Jane Akweley Odartey talks to enewsgh.com about pursuing her passions photography, poetry and being a creative designer.
Q. How did photography start for you?
A. In high school, when I got my first point and shoot camera. My main pleasure was to shoot people and things. I did not care much to be in the picture. In college, a friend told me about the photography lab and gave me a tour of it. I knew immediately that I wanted to learn how to shoot manually, develop my own films and print my own pictures.
So I enrolled in basic photography and was fortunate to have this crazy artist (Joel Lederer), as my professor. He somehow made me realize that I cared about photography, and that I do wish to take it seriously.
Q. What does art photography mean to you?
A. Art photography is a process. It is taking what exists and representing it as you “see” it. It often takes some research, because you do not want to waste your time by creating what already is, and because you want to have an idea of what it is you want to do.
It is art, if you manage to make people look again, and despite familiarity with the image, or lack of familiarity, give them a new sense of the image. Make them forget the symbol to see the real. However, it is my belief that good art cannot be successfully defined, only strongly felt.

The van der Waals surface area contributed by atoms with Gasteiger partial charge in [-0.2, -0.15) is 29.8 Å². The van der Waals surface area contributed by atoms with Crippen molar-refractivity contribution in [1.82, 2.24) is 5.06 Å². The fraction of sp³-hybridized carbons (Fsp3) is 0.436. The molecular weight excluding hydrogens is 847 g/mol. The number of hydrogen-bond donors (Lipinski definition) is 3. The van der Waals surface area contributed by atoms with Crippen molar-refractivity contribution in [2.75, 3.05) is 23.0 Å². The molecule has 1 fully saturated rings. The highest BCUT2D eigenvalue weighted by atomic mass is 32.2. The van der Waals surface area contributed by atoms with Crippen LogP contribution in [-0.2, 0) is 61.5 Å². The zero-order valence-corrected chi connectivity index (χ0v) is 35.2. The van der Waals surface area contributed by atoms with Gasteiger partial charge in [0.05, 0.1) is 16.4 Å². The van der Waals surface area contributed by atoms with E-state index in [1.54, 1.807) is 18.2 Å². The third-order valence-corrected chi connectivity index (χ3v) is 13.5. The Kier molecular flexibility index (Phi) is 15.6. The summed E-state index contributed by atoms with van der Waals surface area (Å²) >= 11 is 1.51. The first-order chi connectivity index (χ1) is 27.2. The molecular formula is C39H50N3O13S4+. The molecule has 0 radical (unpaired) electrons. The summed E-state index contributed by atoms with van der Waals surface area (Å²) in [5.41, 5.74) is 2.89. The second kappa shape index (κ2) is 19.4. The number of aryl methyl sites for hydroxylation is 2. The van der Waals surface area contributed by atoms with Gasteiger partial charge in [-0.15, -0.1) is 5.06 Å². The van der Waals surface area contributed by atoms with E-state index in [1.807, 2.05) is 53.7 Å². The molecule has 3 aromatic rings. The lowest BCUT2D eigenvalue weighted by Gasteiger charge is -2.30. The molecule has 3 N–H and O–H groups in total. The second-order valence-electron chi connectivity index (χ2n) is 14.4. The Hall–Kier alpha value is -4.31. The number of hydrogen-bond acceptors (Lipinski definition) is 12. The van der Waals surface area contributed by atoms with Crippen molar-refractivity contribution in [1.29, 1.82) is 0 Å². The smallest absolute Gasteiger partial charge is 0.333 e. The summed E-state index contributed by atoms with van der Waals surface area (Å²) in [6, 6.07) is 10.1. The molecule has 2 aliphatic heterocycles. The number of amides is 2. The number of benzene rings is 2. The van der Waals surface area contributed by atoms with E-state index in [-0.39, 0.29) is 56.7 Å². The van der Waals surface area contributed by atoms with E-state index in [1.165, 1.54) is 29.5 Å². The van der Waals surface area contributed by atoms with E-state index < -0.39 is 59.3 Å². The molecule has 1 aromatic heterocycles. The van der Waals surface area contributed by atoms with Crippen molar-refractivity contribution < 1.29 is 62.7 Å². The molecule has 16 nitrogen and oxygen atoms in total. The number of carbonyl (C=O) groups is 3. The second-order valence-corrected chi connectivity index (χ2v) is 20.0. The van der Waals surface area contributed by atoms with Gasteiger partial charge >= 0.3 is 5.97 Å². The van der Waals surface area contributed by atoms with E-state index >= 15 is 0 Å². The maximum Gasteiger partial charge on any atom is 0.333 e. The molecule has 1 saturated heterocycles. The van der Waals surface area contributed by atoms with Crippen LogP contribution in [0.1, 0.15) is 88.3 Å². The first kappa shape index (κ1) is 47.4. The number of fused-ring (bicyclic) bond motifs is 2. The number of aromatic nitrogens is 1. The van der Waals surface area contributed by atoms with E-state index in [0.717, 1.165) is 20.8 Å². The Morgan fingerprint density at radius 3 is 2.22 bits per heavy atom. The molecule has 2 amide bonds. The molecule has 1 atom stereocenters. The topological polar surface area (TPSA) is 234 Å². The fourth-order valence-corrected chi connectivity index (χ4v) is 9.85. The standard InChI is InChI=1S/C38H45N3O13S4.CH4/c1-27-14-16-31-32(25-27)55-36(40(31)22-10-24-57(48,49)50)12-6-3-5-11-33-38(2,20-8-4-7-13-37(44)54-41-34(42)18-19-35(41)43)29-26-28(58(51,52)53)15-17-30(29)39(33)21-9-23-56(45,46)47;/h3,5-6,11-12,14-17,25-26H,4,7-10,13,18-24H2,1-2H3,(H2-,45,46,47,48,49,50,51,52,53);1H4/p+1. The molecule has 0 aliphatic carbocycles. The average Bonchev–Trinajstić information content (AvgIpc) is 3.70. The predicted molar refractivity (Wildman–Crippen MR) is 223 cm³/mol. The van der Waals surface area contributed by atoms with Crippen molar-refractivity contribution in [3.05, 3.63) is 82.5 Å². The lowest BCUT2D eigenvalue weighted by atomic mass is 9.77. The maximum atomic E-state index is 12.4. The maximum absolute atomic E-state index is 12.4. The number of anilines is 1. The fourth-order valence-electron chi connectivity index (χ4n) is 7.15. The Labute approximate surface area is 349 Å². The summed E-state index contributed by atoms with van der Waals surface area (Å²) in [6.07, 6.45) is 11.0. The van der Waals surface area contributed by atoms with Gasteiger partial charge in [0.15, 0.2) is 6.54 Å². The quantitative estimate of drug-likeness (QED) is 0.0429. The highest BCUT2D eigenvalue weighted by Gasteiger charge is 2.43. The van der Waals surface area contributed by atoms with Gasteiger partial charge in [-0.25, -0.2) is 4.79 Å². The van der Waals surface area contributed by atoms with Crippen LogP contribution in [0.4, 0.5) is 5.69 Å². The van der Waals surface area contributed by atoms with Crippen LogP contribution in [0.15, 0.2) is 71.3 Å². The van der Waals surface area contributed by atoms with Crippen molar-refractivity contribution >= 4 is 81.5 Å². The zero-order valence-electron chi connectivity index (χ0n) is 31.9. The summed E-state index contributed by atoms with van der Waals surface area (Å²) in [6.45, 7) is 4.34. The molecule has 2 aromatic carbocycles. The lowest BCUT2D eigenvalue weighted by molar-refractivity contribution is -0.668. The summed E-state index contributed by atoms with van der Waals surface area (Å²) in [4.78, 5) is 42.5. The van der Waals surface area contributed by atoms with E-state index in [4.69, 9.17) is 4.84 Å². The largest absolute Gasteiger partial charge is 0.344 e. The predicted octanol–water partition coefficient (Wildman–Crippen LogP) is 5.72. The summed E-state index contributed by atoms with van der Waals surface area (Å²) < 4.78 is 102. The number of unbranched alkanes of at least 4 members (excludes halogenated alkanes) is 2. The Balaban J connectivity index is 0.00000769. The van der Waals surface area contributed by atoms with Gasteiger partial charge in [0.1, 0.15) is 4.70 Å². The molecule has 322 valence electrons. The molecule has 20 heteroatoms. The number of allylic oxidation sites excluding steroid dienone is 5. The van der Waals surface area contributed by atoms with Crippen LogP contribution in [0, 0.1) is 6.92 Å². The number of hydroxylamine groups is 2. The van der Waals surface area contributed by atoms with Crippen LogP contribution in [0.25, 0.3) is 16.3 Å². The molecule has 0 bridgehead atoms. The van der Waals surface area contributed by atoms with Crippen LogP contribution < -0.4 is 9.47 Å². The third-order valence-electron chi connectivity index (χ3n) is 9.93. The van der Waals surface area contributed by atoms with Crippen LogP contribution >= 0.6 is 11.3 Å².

Q. How many years have you been doing photography?
A. I have been serious about photography since my junior year in University, about six years now.
Q. When did you become interested in poetry?
A. My poetry lessons actually started in Ghana. When I went to Creator, my class 6 teacher , Mr. Prah had us recite every morning, “The Listeners” by Walter De La Mare, and those popular Shakespearean lines in Julius Caesar: “Cowards die many times before their deaths. The valiant never taste of death but once. Of all the wonders that I yet have heard, It seems to me most strange that men should fear, Seeing that death, a necessary end, Will come when it will come.”
These poems have had a big influence on my life. Not long after I had them memorized, then I was writing my own poems because of De La Mare and Shakespeare, I associated poetry with the melancholic, so I wrote them in my diary mostly as confessions. Later they became my way of trying to explain love, and then just a way to express my mood.
In university , when I switched my major from Business Management to English lit, I was already minoring in photography, so I figured, I might as well take the plunge and seek out my thing with poetry. My professor (Grace Schulman), who is herself a wonderful poet, encouraged me to take my writing seriously. She said I had a way with words. I was thrilled! So I started thinking I ought to write. I soon realized that I really did love writing and sort of need to do it.
Q. Do you have any written pieces out?
A.I have several poems on my photography and poetry blog (http://janeodartey.com).
Q. What issues do you seek to address when you write?